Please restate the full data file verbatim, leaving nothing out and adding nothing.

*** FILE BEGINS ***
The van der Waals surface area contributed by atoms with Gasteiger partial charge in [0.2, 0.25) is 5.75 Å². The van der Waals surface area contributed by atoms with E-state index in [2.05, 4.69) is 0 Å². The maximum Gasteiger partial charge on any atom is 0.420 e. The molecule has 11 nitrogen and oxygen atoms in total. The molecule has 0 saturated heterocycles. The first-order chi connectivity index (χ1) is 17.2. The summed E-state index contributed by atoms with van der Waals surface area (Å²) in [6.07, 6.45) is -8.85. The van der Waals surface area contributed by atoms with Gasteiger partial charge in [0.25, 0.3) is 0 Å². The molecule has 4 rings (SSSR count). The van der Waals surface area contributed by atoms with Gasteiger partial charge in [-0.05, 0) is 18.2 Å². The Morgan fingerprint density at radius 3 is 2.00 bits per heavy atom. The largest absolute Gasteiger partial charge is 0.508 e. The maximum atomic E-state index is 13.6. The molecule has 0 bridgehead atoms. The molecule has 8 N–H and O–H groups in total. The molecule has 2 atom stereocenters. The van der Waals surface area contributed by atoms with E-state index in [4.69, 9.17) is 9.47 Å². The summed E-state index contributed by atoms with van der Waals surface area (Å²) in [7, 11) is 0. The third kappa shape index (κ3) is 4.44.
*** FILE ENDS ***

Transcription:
The van der Waals surface area contributed by atoms with Gasteiger partial charge in [0.2, 0.25) is 5.75 Å². The van der Waals surface area contributed by atoms with E-state index in [2.05, 4.69) is 0 Å². The maximum Gasteiger partial charge on any atom is 0.420 e. The molecule has 11 nitrogen and oxygen atoms in total. The molecule has 0 saturated heterocycles. The first-order chi connectivity index (χ1) is 17.2. The summed E-state index contributed by atoms with van der Waals surface area (Å²) in [6.07, 6.45) is -8.85. The van der Waals surface area contributed by atoms with Gasteiger partial charge in [0.25, 0.3) is 0 Å². The molecule has 4 rings (SSSR count). The van der Waals surface area contributed by atoms with Gasteiger partial charge in [-0.05, 0) is 18.2 Å². The Morgan fingerprint density at radius 3 is 2.00 bits per heavy atom. The largest absolute Gasteiger partial charge is 0.508 e. The maximum atomic E-state index is 13.6. The molecule has 0 bridgehead atoms. The molecule has 8 N–H and O–H groups in total. The molecule has 2 atom stereocenters. The van der Waals surface area contributed by atoms with E-state index in [4.69, 9.17) is 9.47 Å². The summed E-state index contributed by atoms with van der Waals surface area (Å²) in [7, 11) is 0. The third kappa shape index (κ3) is 4.44.